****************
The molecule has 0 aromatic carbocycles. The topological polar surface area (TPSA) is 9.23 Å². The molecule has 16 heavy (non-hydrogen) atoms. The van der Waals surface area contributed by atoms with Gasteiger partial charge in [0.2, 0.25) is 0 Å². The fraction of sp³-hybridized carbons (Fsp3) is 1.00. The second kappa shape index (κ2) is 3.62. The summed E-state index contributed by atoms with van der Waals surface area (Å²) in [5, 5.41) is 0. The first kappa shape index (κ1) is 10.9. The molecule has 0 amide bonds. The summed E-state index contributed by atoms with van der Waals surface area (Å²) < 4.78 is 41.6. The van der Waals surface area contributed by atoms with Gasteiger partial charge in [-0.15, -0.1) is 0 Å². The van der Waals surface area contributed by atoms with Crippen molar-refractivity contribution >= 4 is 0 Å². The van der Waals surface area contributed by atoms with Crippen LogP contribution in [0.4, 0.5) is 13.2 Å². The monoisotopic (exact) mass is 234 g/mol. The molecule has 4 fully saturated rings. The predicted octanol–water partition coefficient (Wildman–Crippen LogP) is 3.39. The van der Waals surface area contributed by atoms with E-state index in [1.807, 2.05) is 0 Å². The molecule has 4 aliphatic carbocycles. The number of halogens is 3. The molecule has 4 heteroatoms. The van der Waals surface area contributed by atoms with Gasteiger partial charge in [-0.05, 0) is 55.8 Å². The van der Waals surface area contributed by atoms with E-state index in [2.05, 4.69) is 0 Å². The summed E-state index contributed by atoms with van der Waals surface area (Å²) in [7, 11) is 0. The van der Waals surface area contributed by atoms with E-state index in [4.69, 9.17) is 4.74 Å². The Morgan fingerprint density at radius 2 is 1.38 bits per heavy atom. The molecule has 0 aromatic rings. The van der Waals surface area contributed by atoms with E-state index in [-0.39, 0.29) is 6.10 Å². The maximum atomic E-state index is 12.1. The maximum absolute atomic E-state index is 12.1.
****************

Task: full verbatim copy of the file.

The molecule has 0 aromatic carbocycles. The topological polar surface area (TPSA) is 9.23 Å². The molecule has 16 heavy (non-hydrogen) atoms. The van der Waals surface area contributed by atoms with Gasteiger partial charge in [0.2, 0.25) is 0 Å². The fraction of sp³-hybridized carbons (Fsp3) is 1.00. The second kappa shape index (κ2) is 3.62. The summed E-state index contributed by atoms with van der Waals surface area (Å²) in [5, 5.41) is 0. The first kappa shape index (κ1) is 10.9. The molecule has 0 amide bonds. The summed E-state index contributed by atoms with van der Waals surface area (Å²) < 4.78 is 41.6. The van der Waals surface area contributed by atoms with Gasteiger partial charge in [-0.15, -0.1) is 0 Å². The van der Waals surface area contributed by atoms with Crippen molar-refractivity contribution >= 4 is 0 Å². The van der Waals surface area contributed by atoms with Crippen LogP contribution in [0.4, 0.5) is 13.2 Å². The monoisotopic (exact) mass is 234 g/mol. The molecule has 4 fully saturated rings. The predicted octanol–water partition coefficient (Wildman–Crippen LogP) is 3.39. The van der Waals surface area contributed by atoms with E-state index in [1.807, 2.05) is 0 Å². The molecule has 4 aliphatic carbocycles. The number of halogens is 3. The molecule has 4 heteroatoms. The van der Waals surface area contributed by atoms with Gasteiger partial charge in [-0.05, 0) is 55.8 Å². The van der Waals surface area contributed by atoms with E-state index in [2.05, 4.69) is 0 Å². The summed E-state index contributed by atoms with van der Waals surface area (Å²) in [7, 11) is 0. The van der Waals surface area contributed by atoms with E-state index in [4.69, 9.17) is 4.74 Å². The Morgan fingerprint density at radius 2 is 1.38 bits per heavy atom. The molecule has 0 aromatic rings. The van der Waals surface area contributed by atoms with E-state index in [-0.39, 0.29) is 6.10 Å². The maximum atomic E-state index is 12.1. The maximum absolute atomic E-state index is 12.1.